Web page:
On the Commerce side, the anti-boycott regulations apply to “U.S. Persons” and “controlled in fact” foreign subsidiaries, in relation to activities within U.S. commerce, all of which are defined in the regulations. For multinational companies with a variety of international entities, manufacturing sources, customers, and employees, determining jurisdiction can often come down to a case-by-case basis.

On the Treasury side, it is not as simple as the entity being a U.S. taxpayer, or a foreign subsidiary which directly rolls-up into a U.S. entity. Foreign affiliates within the same control group as a U.S. taxpayer may also be subject to the regulations. Multinationals should review with their tax group to determine if jurisdiction exists.


Some boycott requests are easy to spot. If you see the word “boycott” or “Israel” or “blacklist”, you likely have a boycott request. However, the language can be much more subtle and in addition, Commerce and Tax interpret boycott requests differently. Below are a few examples of boycott requests that are subject to penalty under the Tax regulations.

  • In a contract: “Vendor agrees to comply with the laws of the United Arab Emirates.”
  • Supplying a certificate from an insurance company stating that the insurance company has a duly authorized agent or representative within a boycotting country, and/or the name and address of such agent.
  • A “Vessel Eligible” Certificate containing the following language:

“The undersigned does hereby declare on behalf of the owner or master of the above-named vessel that said vessel is not registered in Israel or owned by nationals or residents of Israel and will not call at or pass through any Israeli port en route to its boycotting country destination. The undersigned further declares that said vessel is otherwise eligible to enter into Arab ports in conformity with its laws and regulations.”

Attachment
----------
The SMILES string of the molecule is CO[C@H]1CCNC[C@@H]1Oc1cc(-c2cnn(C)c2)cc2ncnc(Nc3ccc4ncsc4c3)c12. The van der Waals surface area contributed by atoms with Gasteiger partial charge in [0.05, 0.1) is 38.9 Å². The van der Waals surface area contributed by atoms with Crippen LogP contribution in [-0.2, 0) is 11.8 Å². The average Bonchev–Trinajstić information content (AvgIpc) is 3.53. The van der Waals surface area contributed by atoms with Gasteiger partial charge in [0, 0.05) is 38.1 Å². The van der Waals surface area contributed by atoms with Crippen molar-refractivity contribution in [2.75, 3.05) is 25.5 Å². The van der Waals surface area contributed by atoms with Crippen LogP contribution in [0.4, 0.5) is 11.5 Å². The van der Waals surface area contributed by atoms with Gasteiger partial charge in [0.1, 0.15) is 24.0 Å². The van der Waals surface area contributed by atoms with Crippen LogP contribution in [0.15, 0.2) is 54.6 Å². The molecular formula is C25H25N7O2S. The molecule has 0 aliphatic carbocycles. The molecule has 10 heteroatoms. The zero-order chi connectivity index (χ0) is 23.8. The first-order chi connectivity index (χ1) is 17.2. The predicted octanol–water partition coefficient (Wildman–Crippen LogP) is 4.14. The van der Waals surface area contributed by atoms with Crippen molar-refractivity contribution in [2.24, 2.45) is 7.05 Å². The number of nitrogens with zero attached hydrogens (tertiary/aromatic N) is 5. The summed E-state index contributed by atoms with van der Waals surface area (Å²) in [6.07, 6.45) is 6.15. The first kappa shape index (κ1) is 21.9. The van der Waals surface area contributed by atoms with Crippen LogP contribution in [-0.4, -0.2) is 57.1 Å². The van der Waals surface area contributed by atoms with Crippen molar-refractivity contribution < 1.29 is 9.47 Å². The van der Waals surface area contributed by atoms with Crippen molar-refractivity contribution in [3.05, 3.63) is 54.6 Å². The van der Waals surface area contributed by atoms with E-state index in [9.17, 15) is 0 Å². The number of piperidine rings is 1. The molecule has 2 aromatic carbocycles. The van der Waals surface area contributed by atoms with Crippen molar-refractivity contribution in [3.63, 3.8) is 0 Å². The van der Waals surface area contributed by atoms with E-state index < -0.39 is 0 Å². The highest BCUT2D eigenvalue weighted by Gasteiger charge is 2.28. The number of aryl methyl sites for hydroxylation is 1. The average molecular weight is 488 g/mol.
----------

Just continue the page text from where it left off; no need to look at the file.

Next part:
Although subject to penalties on the Tax side, none of the three examples listed above are either prohibited or reportable under the Commerce regulations. However, a slight change to the third example and the language becomes reportable and prohibited, and may be subject to penalty by both Tax and Commerce.

“The undersigned does hereby declare on behalf of the owner, master, or agent of the above-named vessel that said vessel is not registered in Israel or owned by nationals or residents of Israel, and will not call at, or pass through, any Israeli port en route to its boycotting country destination. The undersigned further declares that said vessel is otherwise eligible to enter into Arab ports in conformity with its laws and regulations.”

In this scenario, the addition of the word agent makes the phrase prohibited.


Commerce requires the reporting of boycott requests on a quarterly basis. U.S. entities must file their report within 30 days of the end of each business quarter. The reports of foreign affiliates are due within 60 days of the end of the quarter.

The form for Tax reporting is part of a company’s annual tax return.

It’s important to note that given the distinctions of the two laws, each boycott request should be tracked and labeled as Commerce, Treasury, or both. While it may be tempting to use previously submitted Commerce reports to compile your Tax report, it will likely not be an accurate filing. Additionally, requests must be reported regardless of whether or not the recipient complies, or even responds, to the request.